No serious candidate genes that might explain phenotypic variability of Gaucher disease have emerged. It is notable that in addition to the acid β-glucosidase deficiency in this disorder, there is a neutral β-glucosidase activity with a cytoplasmic rather than a lysosomal location.41 It is possible that genetic variation of the expression of this enzyme could play a role in substituting for the deficient glucocerebrosidase. The pH of the lysosome is important in determining the activity of a least one common glucocerebrosidase mutant protein; its activity is nearly normal at pH 5 but declines markedly when the pH is lowered.42 Thus, some of the variability characteristic of this disease might be attributable to individual differences, hereditary or environmental, in the pH of lysosomes.
Only recently has the enormous variability of the clinical manifestations of hereditary hemochromatosis been appreciated. As described in the classical 1935 monograph written by Sheldon,43 a patient with hemochromatosis had cirrhosis, diabetes, bronzing of the skin, and cardiac arrhythmias. With the advent of population screening through serum transferrin saturation and serum ferritin levels and the study of family members, particularly by examining linkage with HLA-A, it became apparent that there were many patients thought to have hemochromatosis who lacked many or most clinical manifestations of the disease. However, it was not until cloning of the HFE gene—the gene that is the cause of most cases of hereditary hemochromatosis—that the actual variability of the genotype became apparent and could be documented in some detail.
Although most Europeans with hereditary hemochromatosis are homozygous for the C282Y mutation of the HFE gene, the reverse is clearly not true. There is general agreement that many patients with the homozygous genotype do not have clinical hemochromatosis. Some studies suggest that 50% or more of homozygotes have some degree of cirrhosis.44 45 It may be significant that some of these studies were performed on relatives of patients who had the clinical disorder44; clearly, they would be more likely to carry the very modifying genes required for hemochromatosis to become manifest. Our own experience, based on a population of patients attending a health appraisal clinic, is that penetrance of the hemochromatosis mutations is extremely low. Only one of the first 152 homozygotes we detected had clinical hemochromatosis, and the prevalence of symptoms such as arthritis, impotence, and diabetes, thought to be common in hemochromatosis, were no more common in controls than in homozygotes for the C282Y mutation.46The studies of Willis et al47-49 support the view that the penetrance of the gene is very low. These data suggest to us that homozygosity for the C282Y mutation of HFE is a necessary, but not a sufficient, condition for the full-blown clinical disorder to develop.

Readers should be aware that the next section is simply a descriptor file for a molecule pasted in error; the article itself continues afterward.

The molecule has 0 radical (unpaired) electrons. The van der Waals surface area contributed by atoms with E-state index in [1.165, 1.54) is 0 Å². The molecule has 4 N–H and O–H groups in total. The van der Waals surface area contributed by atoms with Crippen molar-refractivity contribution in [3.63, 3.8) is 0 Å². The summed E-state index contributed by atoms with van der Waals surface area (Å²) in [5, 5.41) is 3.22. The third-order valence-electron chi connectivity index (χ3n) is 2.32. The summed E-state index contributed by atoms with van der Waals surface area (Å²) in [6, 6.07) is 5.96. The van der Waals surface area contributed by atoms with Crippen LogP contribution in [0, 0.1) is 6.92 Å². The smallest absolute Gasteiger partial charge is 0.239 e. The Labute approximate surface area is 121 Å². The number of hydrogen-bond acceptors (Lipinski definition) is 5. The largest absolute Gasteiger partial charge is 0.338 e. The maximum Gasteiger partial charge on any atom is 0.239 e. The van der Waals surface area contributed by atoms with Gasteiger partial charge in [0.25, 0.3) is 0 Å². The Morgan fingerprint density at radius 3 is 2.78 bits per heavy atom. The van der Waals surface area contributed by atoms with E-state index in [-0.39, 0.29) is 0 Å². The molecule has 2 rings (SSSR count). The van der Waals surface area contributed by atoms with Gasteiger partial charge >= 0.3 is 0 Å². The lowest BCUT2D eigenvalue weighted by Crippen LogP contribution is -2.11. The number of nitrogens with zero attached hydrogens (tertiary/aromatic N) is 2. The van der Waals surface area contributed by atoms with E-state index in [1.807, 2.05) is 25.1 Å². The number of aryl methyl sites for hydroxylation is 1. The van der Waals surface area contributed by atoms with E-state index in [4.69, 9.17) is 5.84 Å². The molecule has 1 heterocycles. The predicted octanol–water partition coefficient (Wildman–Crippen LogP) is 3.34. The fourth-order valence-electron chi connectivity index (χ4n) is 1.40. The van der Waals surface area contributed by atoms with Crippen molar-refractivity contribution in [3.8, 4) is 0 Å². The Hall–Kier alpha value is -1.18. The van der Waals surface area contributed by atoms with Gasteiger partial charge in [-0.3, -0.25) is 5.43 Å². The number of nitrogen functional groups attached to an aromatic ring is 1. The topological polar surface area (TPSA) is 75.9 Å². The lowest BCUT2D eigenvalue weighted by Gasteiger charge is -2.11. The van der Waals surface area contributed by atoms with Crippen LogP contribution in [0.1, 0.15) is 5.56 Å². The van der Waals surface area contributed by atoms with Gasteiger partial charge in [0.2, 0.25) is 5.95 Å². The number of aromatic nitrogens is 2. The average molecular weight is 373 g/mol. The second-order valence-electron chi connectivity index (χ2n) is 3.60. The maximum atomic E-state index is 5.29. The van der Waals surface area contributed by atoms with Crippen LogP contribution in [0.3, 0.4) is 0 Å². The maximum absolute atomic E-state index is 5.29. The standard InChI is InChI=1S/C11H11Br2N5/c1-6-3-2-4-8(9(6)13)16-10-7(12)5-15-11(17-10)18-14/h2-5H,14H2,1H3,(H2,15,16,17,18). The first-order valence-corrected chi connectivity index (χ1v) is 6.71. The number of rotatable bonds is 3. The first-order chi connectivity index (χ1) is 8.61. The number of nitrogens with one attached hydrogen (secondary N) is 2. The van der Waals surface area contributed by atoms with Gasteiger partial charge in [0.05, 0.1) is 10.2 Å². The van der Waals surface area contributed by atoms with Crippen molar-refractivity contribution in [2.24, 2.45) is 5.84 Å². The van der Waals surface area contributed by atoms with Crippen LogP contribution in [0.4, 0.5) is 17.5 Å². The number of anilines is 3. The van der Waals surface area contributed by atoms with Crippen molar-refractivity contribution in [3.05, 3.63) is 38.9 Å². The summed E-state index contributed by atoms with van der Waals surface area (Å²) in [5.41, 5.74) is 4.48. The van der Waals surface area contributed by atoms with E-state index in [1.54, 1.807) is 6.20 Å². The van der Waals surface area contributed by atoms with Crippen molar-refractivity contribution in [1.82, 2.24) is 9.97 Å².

What, then, could the other accessory factors be? An obvious consideration is the dietary intake of iron. There are two reasons why this seems unlikely. First, the normal range of iron intake is relatively narrow, yet the range of iron storage in patients with the hemochromatosis genotype is enormous. Second, studies of the effect of iron supplementation of the diet on the incidence of hemochromatosis showed no increase in the incidence of disease during the years the diet was supplemented with iron.50 It seems more likely that other genes might determine whether clinical hemochromatosis develops. Mutation of such genes might, on the one hand, be responsible for hemochromatosis in patients who do not haveHFE mutations. On the other hand, they could influence the severity of the hemochromatosis phenotype in those patients who are homozygous for the C282Y mutation or who are homozygotes for the H63D mutation. Table 2 represents a list of candidate genes that either are being investigated or have been studied. If one or more of these prove to have polymorphisms that increase iron absorption, then the coinheritance of such mutations with the HFE mutations may be what is required to give rise to classical hemochromatosis, a situation analogous with the UDP glucuronosyltransferase mutation that produces Gilbert disease and interacts with G6PD deficiency to cause jaundice.